Not even inverse FFTs or MDCTs or filtering?


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 Post subject: Re: N64 benchmarks
PostPosted: Sun Dec 09, 2018 11:03 am 
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The amount of data in one audio packet is so small, that the overhead usually kills any speedup. FFT/DCT for images is a different case, if you process a mb at once instead of a hundred bytes.


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 Post subject: Re: N64 benchmarks
PostPosted: Sun Dec 09, 2018 12:16 pm 
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... How bad is the overhead? I haven't yet found any documentation on how writing code for the RDP/RSP works.


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 Post subject: Re: N64 benchmarks
PostPosted: Mon Dec 10, 2018 1:20 am 
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Well, I was speaking in general, as in even on x86_64 you won't get much speedup if any from vectorizing parts of audio decoding. You have to load data to the vector, often from unaligned or scattered addresses, do the calculation, and store. The load/permute/store steps may make the 8x/16x processing step speedup worthless if you don't have much data. More so if the vectorizable parts alternate with non-vectorizable.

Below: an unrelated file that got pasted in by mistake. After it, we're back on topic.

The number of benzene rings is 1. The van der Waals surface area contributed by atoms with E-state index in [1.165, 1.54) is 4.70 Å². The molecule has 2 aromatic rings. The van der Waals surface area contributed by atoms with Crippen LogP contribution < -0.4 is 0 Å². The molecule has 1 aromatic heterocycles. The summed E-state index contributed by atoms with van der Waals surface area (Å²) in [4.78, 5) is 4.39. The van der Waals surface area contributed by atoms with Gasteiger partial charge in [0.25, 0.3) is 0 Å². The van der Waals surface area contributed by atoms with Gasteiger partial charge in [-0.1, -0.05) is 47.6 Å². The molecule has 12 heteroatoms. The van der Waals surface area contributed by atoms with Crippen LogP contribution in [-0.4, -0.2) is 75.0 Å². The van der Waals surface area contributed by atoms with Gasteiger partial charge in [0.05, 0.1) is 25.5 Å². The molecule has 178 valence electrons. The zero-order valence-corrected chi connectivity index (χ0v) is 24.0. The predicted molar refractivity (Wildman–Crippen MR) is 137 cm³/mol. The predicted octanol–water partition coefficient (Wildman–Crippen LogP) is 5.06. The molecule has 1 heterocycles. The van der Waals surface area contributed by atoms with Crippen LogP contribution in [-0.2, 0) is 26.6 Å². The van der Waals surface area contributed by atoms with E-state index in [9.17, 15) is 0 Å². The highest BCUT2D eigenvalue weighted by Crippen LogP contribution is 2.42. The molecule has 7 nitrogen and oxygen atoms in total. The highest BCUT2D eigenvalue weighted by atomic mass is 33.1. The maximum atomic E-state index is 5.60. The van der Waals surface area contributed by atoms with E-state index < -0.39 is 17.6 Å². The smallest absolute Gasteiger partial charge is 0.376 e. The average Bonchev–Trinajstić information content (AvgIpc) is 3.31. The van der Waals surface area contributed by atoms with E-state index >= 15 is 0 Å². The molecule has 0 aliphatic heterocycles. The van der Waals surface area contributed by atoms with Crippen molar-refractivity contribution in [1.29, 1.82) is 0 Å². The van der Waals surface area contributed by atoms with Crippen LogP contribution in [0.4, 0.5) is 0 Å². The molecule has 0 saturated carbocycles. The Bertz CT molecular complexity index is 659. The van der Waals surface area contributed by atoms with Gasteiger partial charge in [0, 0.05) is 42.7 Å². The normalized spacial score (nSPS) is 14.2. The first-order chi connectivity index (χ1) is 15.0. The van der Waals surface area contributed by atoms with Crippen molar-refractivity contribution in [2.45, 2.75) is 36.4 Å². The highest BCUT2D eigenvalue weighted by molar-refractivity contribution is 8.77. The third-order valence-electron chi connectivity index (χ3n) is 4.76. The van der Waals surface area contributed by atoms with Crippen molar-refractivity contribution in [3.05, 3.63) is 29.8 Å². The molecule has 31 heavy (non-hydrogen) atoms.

RSP specifically: vector loads have three delay slots, meaning effectively it takes four instructions worth for an aligned, perfect load. Then you have to DMA in and out of the 4kb memory, giving further overhead. "SGI_Nintendo_64_RSP_Programmers_Guide.pdf" is available on the ultra64.ca site, as well as a RDP register doc.

I've read pretty much all N64 docs by now. In some ways it's better and in others worse than expected. For example there is no flipped Z comparison mode, and rendering triangles is very much a PITA, but on the other hand the RSP will allow many kinds of software pixel effects. Gaussians, additive rendering, better scaling algos, maybe even some form of shadow mapping.